The divergence of the fearsome, bloodthirsty wolves that could rip your head off without a second thought into humanity’s most loyal companions is definitely among the most heartwarming things to have happened in human history. But have you ever looked at your dog as it waddles over to you — all wagging tail and loving eyes — and wondered when this all started?
Scientists have, of course, thought about this at length. While historical records indicate that dog domestication began some 40,000 to 20,000 years ago, it has been challenging to find concrete DNA evidence for the same.
In 1985, a canine humerus was recovered from Erralla cave in the Basque Country, Spain. And researchers thought that it belonged to a wolf.
And while radiocarbon dating allowed the team to gauge the age of the bone (between 17,410 and 17,096 years old), genetic and morphological studies showed that it belonged to a domesticated dog (Canis familiaris) and not a wolf (Canis lupus).
This means that this old, cracked humerus is the oldest dog bone found to date.
This dog also shared mitochondrial lineage with the Magdalenian dogs from Western Europe that flourished around 17,000 to 12,000 years ago. Those remains were recovered from Gironde, France and Bonn-Oberkassel, Germany, and dated 15,114 to 14,237 and 14,809 to 13,319 years ago, respectively.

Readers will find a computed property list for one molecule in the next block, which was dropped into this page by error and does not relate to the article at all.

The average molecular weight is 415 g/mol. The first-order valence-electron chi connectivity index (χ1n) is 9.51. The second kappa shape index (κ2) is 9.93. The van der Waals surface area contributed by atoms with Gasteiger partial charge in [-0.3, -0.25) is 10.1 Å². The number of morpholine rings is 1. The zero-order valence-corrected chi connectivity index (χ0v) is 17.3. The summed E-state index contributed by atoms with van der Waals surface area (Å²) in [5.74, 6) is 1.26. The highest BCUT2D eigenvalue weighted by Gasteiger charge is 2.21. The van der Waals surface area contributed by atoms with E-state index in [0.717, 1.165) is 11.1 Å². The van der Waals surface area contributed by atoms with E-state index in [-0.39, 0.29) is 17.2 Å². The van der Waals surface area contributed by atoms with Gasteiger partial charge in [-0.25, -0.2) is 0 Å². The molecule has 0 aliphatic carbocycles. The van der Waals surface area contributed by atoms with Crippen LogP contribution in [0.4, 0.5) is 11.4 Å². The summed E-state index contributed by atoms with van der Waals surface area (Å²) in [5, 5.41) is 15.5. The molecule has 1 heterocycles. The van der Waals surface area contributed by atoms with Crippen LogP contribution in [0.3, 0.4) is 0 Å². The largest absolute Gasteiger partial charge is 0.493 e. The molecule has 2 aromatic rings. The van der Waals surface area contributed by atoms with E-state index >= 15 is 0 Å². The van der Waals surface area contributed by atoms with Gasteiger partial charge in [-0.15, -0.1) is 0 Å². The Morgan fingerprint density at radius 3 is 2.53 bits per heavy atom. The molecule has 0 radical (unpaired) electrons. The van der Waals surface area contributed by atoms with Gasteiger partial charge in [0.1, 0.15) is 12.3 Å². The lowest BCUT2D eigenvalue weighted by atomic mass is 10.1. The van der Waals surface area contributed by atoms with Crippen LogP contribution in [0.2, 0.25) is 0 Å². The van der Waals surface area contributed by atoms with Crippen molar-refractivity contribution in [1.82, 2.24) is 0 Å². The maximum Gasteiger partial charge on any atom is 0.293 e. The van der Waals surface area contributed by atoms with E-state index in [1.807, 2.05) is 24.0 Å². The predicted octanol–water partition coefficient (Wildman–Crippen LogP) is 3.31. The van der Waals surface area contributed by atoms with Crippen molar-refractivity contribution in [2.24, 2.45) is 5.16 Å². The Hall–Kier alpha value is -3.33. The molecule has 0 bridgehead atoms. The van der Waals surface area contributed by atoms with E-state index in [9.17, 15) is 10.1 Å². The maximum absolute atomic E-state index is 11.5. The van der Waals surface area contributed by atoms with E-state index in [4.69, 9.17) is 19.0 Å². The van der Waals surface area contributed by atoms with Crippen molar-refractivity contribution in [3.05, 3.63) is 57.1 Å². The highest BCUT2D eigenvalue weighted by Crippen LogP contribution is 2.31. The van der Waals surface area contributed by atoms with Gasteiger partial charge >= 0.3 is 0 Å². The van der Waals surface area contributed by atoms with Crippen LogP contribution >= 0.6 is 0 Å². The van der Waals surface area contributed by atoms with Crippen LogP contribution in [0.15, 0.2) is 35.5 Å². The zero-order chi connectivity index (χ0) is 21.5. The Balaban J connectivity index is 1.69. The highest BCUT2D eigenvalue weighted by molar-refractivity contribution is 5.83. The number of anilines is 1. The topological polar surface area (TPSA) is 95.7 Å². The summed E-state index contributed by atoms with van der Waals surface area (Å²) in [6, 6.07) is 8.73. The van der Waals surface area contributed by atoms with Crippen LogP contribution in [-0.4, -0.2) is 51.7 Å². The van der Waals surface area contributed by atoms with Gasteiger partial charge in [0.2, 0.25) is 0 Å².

The origin of this lineage is linked to a period of cold climate coinciding with the Last Glacial Maximum, which occurred in Europe around 22,000 years ago.
“These results raise the possibility that wolf domestication occurred earlier than proposed until now, at least in western Europe, where the interaction of Palaeolithic hunter-gatherers with wild species, such as the wolf, may have been boosted in areas of glacial refuge (such as the Franco-Cantabrian) during this period of the climate crisis,” explained Conchi de la Rúa, head of the Human Evolutionary Biology group at the University of the Basque Country and lead author.
This discovery opens new doors that could help us better understand the timeline and nature of remains of “dog-like wolves”, long thought to be an intermediate stage between wolves and dogs.
The findings of this research have been published in the Journal of Archaeological Science and can be accessed here.
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